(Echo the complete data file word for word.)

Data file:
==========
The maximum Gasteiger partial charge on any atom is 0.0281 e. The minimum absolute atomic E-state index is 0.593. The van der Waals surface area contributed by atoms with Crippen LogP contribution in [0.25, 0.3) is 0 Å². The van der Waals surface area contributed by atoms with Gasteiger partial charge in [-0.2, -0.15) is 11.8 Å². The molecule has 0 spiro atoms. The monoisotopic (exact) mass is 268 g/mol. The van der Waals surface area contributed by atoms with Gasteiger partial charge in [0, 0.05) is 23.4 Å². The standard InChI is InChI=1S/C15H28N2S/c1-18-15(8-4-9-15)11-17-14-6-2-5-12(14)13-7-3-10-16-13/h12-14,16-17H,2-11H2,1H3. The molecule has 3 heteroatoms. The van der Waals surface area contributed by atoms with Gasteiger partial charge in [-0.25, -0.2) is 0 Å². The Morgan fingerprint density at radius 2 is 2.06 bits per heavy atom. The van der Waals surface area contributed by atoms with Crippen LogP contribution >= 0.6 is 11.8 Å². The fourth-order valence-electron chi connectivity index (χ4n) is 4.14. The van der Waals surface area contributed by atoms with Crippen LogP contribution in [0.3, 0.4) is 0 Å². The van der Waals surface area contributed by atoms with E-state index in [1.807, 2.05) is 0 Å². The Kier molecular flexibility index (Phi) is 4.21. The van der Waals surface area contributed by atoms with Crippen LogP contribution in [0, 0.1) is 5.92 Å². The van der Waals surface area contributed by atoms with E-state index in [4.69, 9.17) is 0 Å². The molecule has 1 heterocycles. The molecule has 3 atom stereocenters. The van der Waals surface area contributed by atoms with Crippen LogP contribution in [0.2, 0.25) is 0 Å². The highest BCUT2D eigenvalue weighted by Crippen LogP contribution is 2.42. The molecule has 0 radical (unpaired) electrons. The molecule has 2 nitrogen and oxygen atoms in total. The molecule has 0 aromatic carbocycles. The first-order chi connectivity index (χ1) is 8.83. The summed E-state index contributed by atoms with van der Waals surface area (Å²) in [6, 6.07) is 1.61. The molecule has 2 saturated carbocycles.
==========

The maximum Gasteiger partial charge on any atom is 0.0281 e. The minimum absolute atomic E-state index is 0.593. The van der Waals surface area contributed by atoms with Crippen LogP contribution in [0.25, 0.3) is 0 Å². The van der Waals surface area contributed by atoms with Gasteiger partial charge in [-0.2, -0.15) is 11.8 Å². The molecule has 0 spiro atoms. The monoisotopic (exact) mass is 268 g/mol. The van der Waals surface area contributed by atoms with Gasteiger partial charge in [0, 0.05) is 23.4 Å². The standard InChI is InChI=1S/C15H28N2S/c1-18-15(8-4-9-15)11-17-14-6-2-5-12(14)13-7-3-10-16-13/h12-14,16-17H,2-11H2,1H3. The molecule has 3 heteroatoms. The van der Waals surface area contributed by atoms with Gasteiger partial charge in [-0.25, -0.2) is 0 Å². The Morgan fingerprint density at radius 2 is 2.06 bits per heavy atom. The van der Waals surface area contributed by atoms with Crippen LogP contribution >= 0.6 is 11.8 Å². The fourth-order valence-electron chi connectivity index (χ4n) is 4.14. The van der Waals surface area contributed by atoms with Crippen LogP contribution in [0.3, 0.4) is 0 Å². The van der Waals surface area contributed by atoms with E-state index in [1.807, 2.05) is 0 Å². The Kier molecular flexibility index (Phi) is 4.21. The van der Waals surface area contributed by atoms with Crippen LogP contribution in [0, 0.1) is 5.92 Å². The van der Waals surface area contributed by atoms with E-state index in [4.69, 9.17) is 0 Å². The molecule has 1 heterocycles. The molecule has 3 atom stereocenters. The van der Waals surface area contributed by atoms with Crippen LogP contribution in [0.2, 0.25) is 0 Å². The highest BCUT2D eigenvalue weighted by Crippen LogP contribution is 2.42. The molecule has 0 radical (unpaired) electrons. The molecule has 2 nitrogen and oxygen atoms in total. The molecule has 0 aromatic carbocycles. The first-order chi connectivity index (χ1) is 8.83. The summed E-state index contributed by atoms with van der Waals surface area (Å²) in [6, 6.07) is 1.61. The molecule has 2 saturated carbocycles.